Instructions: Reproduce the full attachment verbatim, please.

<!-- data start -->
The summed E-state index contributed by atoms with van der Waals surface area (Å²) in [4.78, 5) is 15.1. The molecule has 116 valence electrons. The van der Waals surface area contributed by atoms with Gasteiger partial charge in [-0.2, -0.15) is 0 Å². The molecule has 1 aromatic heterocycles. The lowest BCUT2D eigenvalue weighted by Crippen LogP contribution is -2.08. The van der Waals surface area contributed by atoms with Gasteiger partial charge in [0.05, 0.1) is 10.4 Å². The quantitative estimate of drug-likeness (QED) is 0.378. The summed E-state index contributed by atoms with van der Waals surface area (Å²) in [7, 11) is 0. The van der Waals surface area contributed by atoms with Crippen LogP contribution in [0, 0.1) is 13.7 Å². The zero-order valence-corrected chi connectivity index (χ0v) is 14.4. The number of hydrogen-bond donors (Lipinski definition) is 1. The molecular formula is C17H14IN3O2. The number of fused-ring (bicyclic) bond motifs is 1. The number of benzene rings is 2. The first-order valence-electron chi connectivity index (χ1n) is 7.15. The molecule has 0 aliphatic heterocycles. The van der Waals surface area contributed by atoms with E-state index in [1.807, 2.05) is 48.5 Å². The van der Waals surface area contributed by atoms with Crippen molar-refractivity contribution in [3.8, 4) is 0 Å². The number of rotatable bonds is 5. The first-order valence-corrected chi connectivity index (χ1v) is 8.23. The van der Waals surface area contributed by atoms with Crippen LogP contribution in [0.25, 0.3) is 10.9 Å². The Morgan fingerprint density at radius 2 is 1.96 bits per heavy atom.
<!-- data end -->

The summed E-state index contributed by atoms with van der Waals surface area (Å²) in [4.78, 5) is 15.1. The molecule has 116 valence electrons. The van der Waals surface area contributed by atoms with Gasteiger partial charge in [-0.2, -0.15) is 0 Å². The molecule has 1 aromatic heterocycles. The lowest BCUT2D eigenvalue weighted by Crippen LogP contribution is -2.08. The van der Waals surface area contributed by atoms with Gasteiger partial charge in [0.05, 0.1) is 10.4 Å². The quantitative estimate of drug-likeness (QED) is 0.378. The summed E-state index contributed by atoms with van der Waals surface area (Å²) in [7, 11) is 0. The van der Waals surface area contributed by atoms with Crippen LogP contribution in [0, 0.1) is 13.7 Å². The zero-order valence-corrected chi connectivity index (χ0v) is 14.4. The number of hydrogen-bond donors (Lipinski definition) is 1. The molecular formula is C17H14IN3O2. The number of fused-ring (bicyclic) bond motifs is 1. The number of benzene rings is 2. The first-order valence-electron chi connectivity index (χ1n) is 7.15. The molecule has 0 aliphatic heterocycles. The van der Waals surface area contributed by atoms with E-state index in [1.807, 2.05) is 48.5 Å². The van der Waals surface area contributed by atoms with Crippen molar-refractivity contribution in [3.8, 4) is 0 Å². The number of rotatable bonds is 5. The first-order valence-corrected chi connectivity index (χ1v) is 8.23. The van der Waals surface area contributed by atoms with Crippen LogP contribution in [0.25, 0.3) is 10.9 Å². The Morgan fingerprint density at radius 2 is 1.96 bits per heavy atom.